Where is the cash?
Published 12:55 am Thursday, April 3, 2008
FERRIDAY — A report by the legislative auditor says a check substitution scheme was used to replace missing cash in the Town of Ferriday’s utility records.
After examining records from nine randomly selected days from 2007, the auditor’s office found that $3,568 in cash collected from customers was missing.
The report states that total funds deposited were for less than the total payments the town received, and that the town received and deposited certain checks but that those checks were not recorded in the utility system.
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Those checks were used to make up for the missing cash, the report said.
The report also said that customer billing records were either deleted or a credit was posted to the account to conceal the missing cash, and that billing stubs for certain checks were missing even though the checks were deposited.
The check substitution scheme may go back as far as October 2004, the report said.
But Ferriday Mayor Gene Allen said he has never been aware of any check substitution scheme and did not believe it existed.
“We have not found that report to be an accurate report,” Allen said.
Some of the problems could be blamed on a computer glitch, Allen said.
Whether or not the scheme was illegal depends on how it was used, Assistant Legislative Auditor and Director of Advisory Services Joy Irwin said.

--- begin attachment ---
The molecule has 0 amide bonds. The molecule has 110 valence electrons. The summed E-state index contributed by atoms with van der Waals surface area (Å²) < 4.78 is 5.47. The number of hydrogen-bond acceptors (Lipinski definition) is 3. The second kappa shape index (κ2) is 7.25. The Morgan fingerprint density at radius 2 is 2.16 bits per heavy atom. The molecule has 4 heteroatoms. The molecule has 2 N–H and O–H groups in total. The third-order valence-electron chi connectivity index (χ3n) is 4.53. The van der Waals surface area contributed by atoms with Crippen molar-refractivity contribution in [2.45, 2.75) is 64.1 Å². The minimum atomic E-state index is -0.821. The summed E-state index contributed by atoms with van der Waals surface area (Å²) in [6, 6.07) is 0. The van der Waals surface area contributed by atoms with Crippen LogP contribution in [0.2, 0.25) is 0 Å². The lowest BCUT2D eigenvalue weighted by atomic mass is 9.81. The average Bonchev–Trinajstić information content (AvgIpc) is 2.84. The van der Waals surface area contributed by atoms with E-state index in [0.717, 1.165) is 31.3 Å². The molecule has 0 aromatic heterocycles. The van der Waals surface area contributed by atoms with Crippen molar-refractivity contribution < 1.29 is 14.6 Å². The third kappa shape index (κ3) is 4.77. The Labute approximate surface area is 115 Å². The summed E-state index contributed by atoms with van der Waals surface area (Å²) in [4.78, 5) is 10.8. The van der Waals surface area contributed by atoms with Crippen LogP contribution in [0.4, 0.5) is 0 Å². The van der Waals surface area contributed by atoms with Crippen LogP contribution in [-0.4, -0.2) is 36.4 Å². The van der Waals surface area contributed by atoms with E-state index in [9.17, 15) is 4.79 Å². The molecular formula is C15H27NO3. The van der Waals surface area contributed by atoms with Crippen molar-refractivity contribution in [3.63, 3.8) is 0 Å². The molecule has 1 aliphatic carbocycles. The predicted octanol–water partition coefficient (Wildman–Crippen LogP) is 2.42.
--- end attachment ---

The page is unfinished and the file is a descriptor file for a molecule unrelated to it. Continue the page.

“If a public official takes the money and uses it for their own purposes and defrauds the taxpayers of the area then it is illegal,” Irwin said.
The auditor’s office recommended the town place more controls over billing practices than were in place at the time of the audit.
“There were gaps in our knowledge about what exactly happened because there were some control deficiencies,” Irwin said. “We don’t know what was done, who did it and how it was done.”
The legislative auditor’s office provided information about the scheme to the Seventh Judicial District Attorney’s office because of legal requirements.
The Attorney General’s office is also providing investigative assistance to the DA’s office.
The report stated that the legislative auditor’s office would not provide an opinion about the town’s financial statements, internal workings or legal standing because the report was “substantially less in scope than an audit conducted in accordance with generally accepted auditing standards.”